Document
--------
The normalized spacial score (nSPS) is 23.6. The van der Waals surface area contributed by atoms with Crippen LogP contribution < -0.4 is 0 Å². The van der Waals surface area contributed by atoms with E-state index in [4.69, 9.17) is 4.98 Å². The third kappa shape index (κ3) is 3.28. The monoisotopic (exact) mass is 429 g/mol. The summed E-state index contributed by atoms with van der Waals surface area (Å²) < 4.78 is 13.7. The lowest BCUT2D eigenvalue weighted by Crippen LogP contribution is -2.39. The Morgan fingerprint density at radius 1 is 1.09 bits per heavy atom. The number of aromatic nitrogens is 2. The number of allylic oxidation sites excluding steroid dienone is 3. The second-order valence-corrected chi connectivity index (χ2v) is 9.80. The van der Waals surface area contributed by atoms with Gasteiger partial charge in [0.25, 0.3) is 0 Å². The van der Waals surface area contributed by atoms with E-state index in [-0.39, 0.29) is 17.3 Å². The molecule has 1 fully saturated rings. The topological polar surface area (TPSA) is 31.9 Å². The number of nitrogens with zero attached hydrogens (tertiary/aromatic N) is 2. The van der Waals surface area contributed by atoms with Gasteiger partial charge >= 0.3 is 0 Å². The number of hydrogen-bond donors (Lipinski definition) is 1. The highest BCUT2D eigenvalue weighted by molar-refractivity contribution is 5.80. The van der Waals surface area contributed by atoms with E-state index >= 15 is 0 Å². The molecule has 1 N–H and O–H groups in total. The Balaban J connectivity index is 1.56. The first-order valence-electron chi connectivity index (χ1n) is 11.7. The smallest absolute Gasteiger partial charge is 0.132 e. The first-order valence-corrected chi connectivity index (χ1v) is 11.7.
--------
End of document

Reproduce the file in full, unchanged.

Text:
The normalized spacial score (nSPS) is 23.6. The van der Waals surface area contributed by atoms with Crippen LogP contribution < -0.4 is 0 Å². The van der Waals surface area contributed by atoms with E-state index in [4.69, 9.17) is 4.98 Å². The third kappa shape index (κ3) is 3.28. The monoisotopic (exact) mass is 429 g/mol. The summed E-state index contributed by atoms with van der Waals surface area (Å²) < 4.78 is 13.7. The lowest BCUT2D eigenvalue weighted by Crippen LogP contribution is -2.39. The Morgan fingerprint density at radius 1 is 1.09 bits per heavy atom. The number of aromatic nitrogens is 2. The number of allylic oxidation sites excluding steroid dienone is 3. The second-order valence-corrected chi connectivity index (χ2v) is 9.80. The van der Waals surface area contributed by atoms with Gasteiger partial charge in [0.25, 0.3) is 0 Å². The van der Waals surface area contributed by atoms with E-state index in [-0.39, 0.29) is 17.3 Å². The molecule has 1 fully saturated rings. The topological polar surface area (TPSA) is 31.9 Å². The number of nitrogens with zero attached hydrogens (tertiary/aromatic N) is 2. The van der Waals surface area contributed by atoms with Gasteiger partial charge >= 0.3 is 0 Å². The number of hydrogen-bond donors (Lipinski definition) is 1. The highest BCUT2D eigenvalue weighted by molar-refractivity contribution is 5.80. The van der Waals surface area contributed by atoms with E-state index >= 15 is 0 Å². The molecule has 1 N–H and O–H groups in total. The Balaban J connectivity index is 1.56. The first-order valence-electron chi connectivity index (χ1n) is 11.7. The smallest absolute Gasteiger partial charge is 0.132 e. The first-order valence-corrected chi connectivity index (χ1v) is 11.7.